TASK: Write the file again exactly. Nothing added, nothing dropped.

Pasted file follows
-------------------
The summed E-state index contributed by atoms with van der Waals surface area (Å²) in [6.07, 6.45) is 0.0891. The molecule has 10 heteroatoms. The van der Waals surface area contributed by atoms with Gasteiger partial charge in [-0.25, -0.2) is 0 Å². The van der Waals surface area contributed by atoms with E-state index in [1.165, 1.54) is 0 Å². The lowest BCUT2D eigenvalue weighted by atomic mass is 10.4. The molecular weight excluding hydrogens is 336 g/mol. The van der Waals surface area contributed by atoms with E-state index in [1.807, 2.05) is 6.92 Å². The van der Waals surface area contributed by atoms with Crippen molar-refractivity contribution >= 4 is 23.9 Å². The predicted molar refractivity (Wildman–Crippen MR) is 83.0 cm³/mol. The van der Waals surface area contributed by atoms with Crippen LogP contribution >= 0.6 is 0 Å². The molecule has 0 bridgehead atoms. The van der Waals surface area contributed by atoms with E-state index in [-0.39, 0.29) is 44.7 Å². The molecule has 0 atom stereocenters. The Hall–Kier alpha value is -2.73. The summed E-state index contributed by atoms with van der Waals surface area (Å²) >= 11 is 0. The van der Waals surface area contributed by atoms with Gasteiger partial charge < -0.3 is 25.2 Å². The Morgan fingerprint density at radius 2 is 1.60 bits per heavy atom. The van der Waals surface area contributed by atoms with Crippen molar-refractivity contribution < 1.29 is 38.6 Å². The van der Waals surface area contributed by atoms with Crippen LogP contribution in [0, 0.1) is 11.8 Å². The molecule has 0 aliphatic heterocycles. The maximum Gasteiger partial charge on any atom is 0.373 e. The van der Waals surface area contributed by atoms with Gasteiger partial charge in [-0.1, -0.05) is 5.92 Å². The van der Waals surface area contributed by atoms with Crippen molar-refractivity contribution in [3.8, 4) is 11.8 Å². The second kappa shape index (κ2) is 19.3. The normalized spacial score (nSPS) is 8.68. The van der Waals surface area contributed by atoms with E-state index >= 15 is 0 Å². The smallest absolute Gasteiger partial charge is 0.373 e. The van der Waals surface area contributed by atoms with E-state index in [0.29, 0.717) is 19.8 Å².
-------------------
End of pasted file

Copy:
The summed E-state index contributed by atoms with van der Waals surface area (Å²) in [6.07, 6.45) is 0.0891. The molecule has 10 heteroatoms. The van der Waals surface area contributed by atoms with Gasteiger partial charge in [-0.25, -0.2) is 0 Å². The van der Waals surface area contributed by atoms with E-state index in [1.165, 1.54) is 0 Å². The lowest BCUT2D eigenvalue weighted by atomic mass is 10.4. The molecular weight excluding hydrogens is 336 g/mol. The van der Waals surface area contributed by atoms with E-state index in [1.807, 2.05) is 6.92 Å². The van der Waals surface area contributed by atoms with Crippen molar-refractivity contribution >= 4 is 23.9 Å². The predicted molar refractivity (Wildman–Crippen MR) is 83.0 cm³/mol. The van der Waals surface area contributed by atoms with Crippen LogP contribution >= 0.6 is 0 Å². The molecule has 0 bridgehead atoms. The van der Waals surface area contributed by atoms with E-state index in [-0.39, 0.29) is 44.7 Å². The molecule has 0 atom stereocenters. The Hall–Kier alpha value is -2.73. The summed E-state index contributed by atoms with van der Waals surface area (Å²) >= 11 is 0. The van der Waals surface area contributed by atoms with Gasteiger partial charge < -0.3 is 25.2 Å². The Morgan fingerprint density at radius 2 is 1.60 bits per heavy atom. The van der Waals surface area contributed by atoms with Crippen molar-refractivity contribution < 1.29 is 38.6 Å². The van der Waals surface area contributed by atoms with Crippen LogP contribution in [0, 0.1) is 11.8 Å². The molecule has 0 aliphatic heterocycles. The maximum Gasteiger partial charge on any atom is 0.373 e. The van der Waals surface area contributed by atoms with Gasteiger partial charge in [-0.1, -0.05) is 5.92 Å². The van der Waals surface area contributed by atoms with Crippen molar-refractivity contribution in [3.8, 4) is 11.8 Å². The second kappa shape index (κ2) is 19.3. The normalized spacial score (nSPS) is 8.68. The van der Waals surface area contributed by atoms with E-state index >= 15 is 0 Å². The smallest absolute Gasteiger partial charge is 0.373 e. The van der Waals surface area contributed by atoms with E-state index in [0.29, 0.717) is 19.8 Å².